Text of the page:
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Devising a well-constructed approach to Phase IV studies can be challenging. In today’s heavily regulated market the task is to meet and combine safety and clinical goals with regulatory compliance while achieving your company’s strategic objectives. While learning more about a drug’s side effects, long term risks and ‘real world’ results, attention must be made to accomplishing objectives in accordance with regulatory requirements and industry codes.
SMi’s Inaugural conference, Phase IV to Market will explore current perspectives and future trends in Phase IV study by introducing best practice advice on how to conduct Phase IV trials for clinical research and overcome key challenges while meeting your regulatory, clinical and strategic goals. Learn from the experts as they address current and future regulatory issues pertaining to the conduct of Phase IV studies including insights into what new regulations are being proposed, the impact on risk assessment, risk management programmes and compliance.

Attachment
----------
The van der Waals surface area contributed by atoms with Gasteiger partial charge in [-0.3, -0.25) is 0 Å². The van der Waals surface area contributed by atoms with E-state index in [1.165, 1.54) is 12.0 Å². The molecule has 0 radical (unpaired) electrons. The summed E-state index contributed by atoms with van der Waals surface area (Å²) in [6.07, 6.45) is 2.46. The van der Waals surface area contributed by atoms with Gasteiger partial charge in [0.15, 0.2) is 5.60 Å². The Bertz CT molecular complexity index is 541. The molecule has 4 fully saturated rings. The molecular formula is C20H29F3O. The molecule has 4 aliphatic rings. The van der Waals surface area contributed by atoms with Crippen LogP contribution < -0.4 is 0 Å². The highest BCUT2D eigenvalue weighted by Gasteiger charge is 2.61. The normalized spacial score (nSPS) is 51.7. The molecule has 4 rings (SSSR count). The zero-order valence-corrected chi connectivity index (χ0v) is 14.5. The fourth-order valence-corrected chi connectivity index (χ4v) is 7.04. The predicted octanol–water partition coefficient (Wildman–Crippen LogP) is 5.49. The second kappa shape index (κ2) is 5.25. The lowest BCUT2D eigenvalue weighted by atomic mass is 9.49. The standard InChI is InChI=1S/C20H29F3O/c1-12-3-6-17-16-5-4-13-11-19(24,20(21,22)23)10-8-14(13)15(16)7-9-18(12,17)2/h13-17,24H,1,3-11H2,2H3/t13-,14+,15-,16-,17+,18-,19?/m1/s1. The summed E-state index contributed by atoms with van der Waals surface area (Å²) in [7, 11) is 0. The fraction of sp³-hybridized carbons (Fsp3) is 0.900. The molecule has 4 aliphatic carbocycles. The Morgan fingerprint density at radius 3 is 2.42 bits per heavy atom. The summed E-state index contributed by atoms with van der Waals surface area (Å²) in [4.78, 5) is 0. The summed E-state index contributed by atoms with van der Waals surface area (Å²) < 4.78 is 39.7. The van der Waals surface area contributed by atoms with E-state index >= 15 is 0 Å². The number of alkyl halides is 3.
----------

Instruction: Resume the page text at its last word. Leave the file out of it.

A panel of key industry experts from multiple companies and disciplines will share their experience, ideas and viewpoints on approaches to streamlining Phase IV trials and design, determining new indications for drugs going to market, implementing post-marketing surveillance and risk management strategies and the use and credibility of observational data in a post-market environment. Consideration will also be given to the use and application of pharmacoeconomics and patient reported outcomes (PRO’s) for clinical Phase IV and post-market entry. The conference will conclude by examining the development of an effective clinical plan and will provide insights into strategies to ensure your clinical plan meets strategic bjectives while adhering to regulatory requirements and industry guidelines.